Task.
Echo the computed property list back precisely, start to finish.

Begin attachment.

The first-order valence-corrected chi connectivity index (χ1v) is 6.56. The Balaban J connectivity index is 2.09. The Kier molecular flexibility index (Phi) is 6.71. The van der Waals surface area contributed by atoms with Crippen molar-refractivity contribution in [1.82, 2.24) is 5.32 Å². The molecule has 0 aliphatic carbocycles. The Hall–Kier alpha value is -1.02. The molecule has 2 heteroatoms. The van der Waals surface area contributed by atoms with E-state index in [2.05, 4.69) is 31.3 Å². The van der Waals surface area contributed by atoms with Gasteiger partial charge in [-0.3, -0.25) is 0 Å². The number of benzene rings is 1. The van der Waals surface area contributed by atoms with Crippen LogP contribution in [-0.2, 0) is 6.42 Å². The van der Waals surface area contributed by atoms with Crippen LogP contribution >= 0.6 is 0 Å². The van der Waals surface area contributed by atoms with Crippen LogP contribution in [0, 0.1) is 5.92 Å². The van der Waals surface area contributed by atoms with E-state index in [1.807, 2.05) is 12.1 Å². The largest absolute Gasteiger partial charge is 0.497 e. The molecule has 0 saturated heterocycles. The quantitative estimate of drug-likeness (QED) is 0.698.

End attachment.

The first-order valence-corrected chi connectivity index (χ1v) is 6.56. The Balaban J connectivity index is 2.09. The Kier molecular flexibility index (Phi) is 6.71. The van der Waals surface area contributed by atoms with Crippen molar-refractivity contribution in [1.82, 2.24) is 5.32 Å². The molecule has 0 aliphatic carbocycles. The Hall–Kier alpha value is -1.02. The molecule has 2 heteroatoms. The van der Waals surface area contributed by atoms with E-state index in [2.05, 4.69) is 31.3 Å². The van der Waals surface area contributed by atoms with Gasteiger partial charge in [-0.3, -0.25) is 0 Å². The number of benzene rings is 1. The van der Waals surface area contributed by atoms with Crippen LogP contribution in [-0.2, 0) is 6.42 Å². The van der Waals surface area contributed by atoms with Crippen LogP contribution >= 0.6 is 0 Å². The van der Waals surface area contributed by atoms with Crippen LogP contribution in [0, 0.1) is 5.92 Å². The van der Waals surface area contributed by atoms with E-state index in [1.807, 2.05) is 12.1 Å². The largest absolute Gasteiger partial charge is 0.497 e. The molecule has 0 saturated heterocycles. The quantitative estimate of drug-likeness (QED) is 0.698.